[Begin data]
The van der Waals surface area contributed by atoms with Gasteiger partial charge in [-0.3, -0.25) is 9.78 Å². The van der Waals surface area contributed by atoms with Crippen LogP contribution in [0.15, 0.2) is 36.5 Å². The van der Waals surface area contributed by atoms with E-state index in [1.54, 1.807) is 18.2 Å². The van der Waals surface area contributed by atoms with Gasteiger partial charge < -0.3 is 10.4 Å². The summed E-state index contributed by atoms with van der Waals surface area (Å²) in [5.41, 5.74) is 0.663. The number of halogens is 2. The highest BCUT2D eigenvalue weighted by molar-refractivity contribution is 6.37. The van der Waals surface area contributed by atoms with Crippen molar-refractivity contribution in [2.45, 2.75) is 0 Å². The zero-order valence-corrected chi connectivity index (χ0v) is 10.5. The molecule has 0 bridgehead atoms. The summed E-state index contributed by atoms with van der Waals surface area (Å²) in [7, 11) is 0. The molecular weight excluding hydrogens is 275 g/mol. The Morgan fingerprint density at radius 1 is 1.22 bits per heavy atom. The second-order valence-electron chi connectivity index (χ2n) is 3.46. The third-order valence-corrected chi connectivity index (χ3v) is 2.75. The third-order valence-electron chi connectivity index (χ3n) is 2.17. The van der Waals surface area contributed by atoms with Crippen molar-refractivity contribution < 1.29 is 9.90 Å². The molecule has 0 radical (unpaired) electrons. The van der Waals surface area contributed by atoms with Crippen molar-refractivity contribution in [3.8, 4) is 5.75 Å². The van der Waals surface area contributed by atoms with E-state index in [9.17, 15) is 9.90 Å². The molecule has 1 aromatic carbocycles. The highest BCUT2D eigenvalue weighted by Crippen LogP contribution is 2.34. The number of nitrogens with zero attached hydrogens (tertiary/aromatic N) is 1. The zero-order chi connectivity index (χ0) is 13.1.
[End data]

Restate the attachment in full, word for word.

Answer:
The van der Waals surface area contributed by atoms with Gasteiger partial charge in [-0.3, -0.25) is 9.78 Å². The van der Waals surface area contributed by atoms with Crippen LogP contribution in [0.15, 0.2) is 36.5 Å². The van der Waals surface area contributed by atoms with E-state index in [1.54, 1.807) is 18.2 Å². The van der Waals surface area contributed by atoms with Gasteiger partial charge < -0.3 is 10.4 Å². The summed E-state index contributed by atoms with van der Waals surface area (Å²) in [5.41, 5.74) is 0.663. The number of halogens is 2. The highest BCUT2D eigenvalue weighted by molar-refractivity contribution is 6.37. The van der Waals surface area contributed by atoms with Crippen molar-refractivity contribution in [2.45, 2.75) is 0 Å². The zero-order valence-corrected chi connectivity index (χ0v) is 10.5. The molecule has 0 bridgehead atoms. The summed E-state index contributed by atoms with van der Waals surface area (Å²) in [7, 11) is 0. The molecular weight excluding hydrogens is 275 g/mol. The Morgan fingerprint density at radius 1 is 1.22 bits per heavy atom. The second-order valence-electron chi connectivity index (χ2n) is 3.46. The third-order valence-corrected chi connectivity index (χ3v) is 2.75. The third-order valence-electron chi connectivity index (χ3n) is 2.17. The van der Waals surface area contributed by atoms with Crippen molar-refractivity contribution < 1.29 is 9.90 Å². The molecule has 0 radical (unpaired) electrons. The van der Waals surface area contributed by atoms with Crippen molar-refractivity contribution in [3.8, 4) is 5.75 Å². The van der Waals surface area contributed by atoms with E-state index in [9.17, 15) is 9.90 Å². The molecule has 1 aromatic carbocycles. The highest BCUT2D eigenvalue weighted by Crippen LogP contribution is 2.34. The number of nitrogens with zero attached hydrogens (tertiary/aromatic N) is 1. The zero-order chi connectivity index (χ0) is 13.1.